When Rebecca made her adventure to live blog the Matthew Good show in Las Vegas, I had to drive down to pick her up from Bellingham International Airport in Washington state. Don’t let that name impress you too much. It’s a very nice, worthwhile airport, but it’s proximity to the Canadian border is the only reason it is granted the covenanted “international” label.
The big thing is that this was going to be my first time crossing the border since becoming a landed immigrant in Canada. I’ve got the permanent residence card[cic] that is my ticket for less hassle getting over the border, and the less hassle comes in terms of being kicked out or kept out of the country.
Things like this are no big deal, but I was driving across the border by myself. On top of that, I was in my mother-in-law’s car, so it was a vehicle in which I don’t even own. If they needed proof of ownership at any point, we were prepared for me to be held up a little bit. Plus, we also went over things to say, not say, and any documents I might need to prove my “intentions during your stay in the United States of America.”
Canada Day long weekend, I knew the waits would be a little long, but there was some safety in the thought that this was in between the major travel times. So for a Saturday, the radio said that waits were anywhere from three hours to ninety minutes. When I got there, the signs in the line up lanes said 40 minutes, and that’s pretty much how long it took.
Additionally, I had a little bit of concern with the recent bombings in the U.K. I had already heard that the threat levels at U.S. airports were raised, so there was a thought in my head that it could affect Rebecca’s flight as well as border crossings. Nothing on the radio or signs on display as I crept ahead in the queue, and things panned out in the end.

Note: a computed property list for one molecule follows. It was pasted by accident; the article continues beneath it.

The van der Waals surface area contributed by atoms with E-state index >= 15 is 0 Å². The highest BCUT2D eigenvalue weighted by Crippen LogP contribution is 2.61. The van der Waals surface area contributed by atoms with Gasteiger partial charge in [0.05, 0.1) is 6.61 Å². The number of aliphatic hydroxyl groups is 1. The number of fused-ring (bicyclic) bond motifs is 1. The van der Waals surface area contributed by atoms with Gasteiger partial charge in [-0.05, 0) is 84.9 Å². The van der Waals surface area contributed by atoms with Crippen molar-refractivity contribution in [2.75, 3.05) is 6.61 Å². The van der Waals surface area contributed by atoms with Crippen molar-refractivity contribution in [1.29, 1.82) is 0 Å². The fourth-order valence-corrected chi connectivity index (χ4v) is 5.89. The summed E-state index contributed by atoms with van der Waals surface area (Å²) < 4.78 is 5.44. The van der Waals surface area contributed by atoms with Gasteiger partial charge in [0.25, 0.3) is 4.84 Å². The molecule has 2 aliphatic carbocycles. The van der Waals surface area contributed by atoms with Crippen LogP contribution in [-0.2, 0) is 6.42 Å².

Getting up to the front of the line, I handed my U.S. passport over with my Canadian PR Card tucked inside, sticking out slightly at the top. I had a print out of Rebecca’s travel itinerary on my lap, ready to go in case he needed proof that I wasn’t a terrorist or drug runner.
He asked three questions. Where do you live? Where are you going? Are you bringing any goods from Canada into the U.S.? In the span of less than a minute, I shot right through.
What gets me is that each car ahead of me took two to five minutes on average when reaching the guy in the booth. I could see passports being passed over, then some conversation, some extra papers were handed over, more conversation, and the people were allowed to pass after getting a handful of documents handed back to them.
Perhaps I was lucky, or maybe the PR Card thing gets you some express treatment in certain situations. Time will tell, but it’s a comforting thing to be able to travel again. It’s even cooler when you get your own PR Card because your picture on the front is also a hologram on the back. Awesome.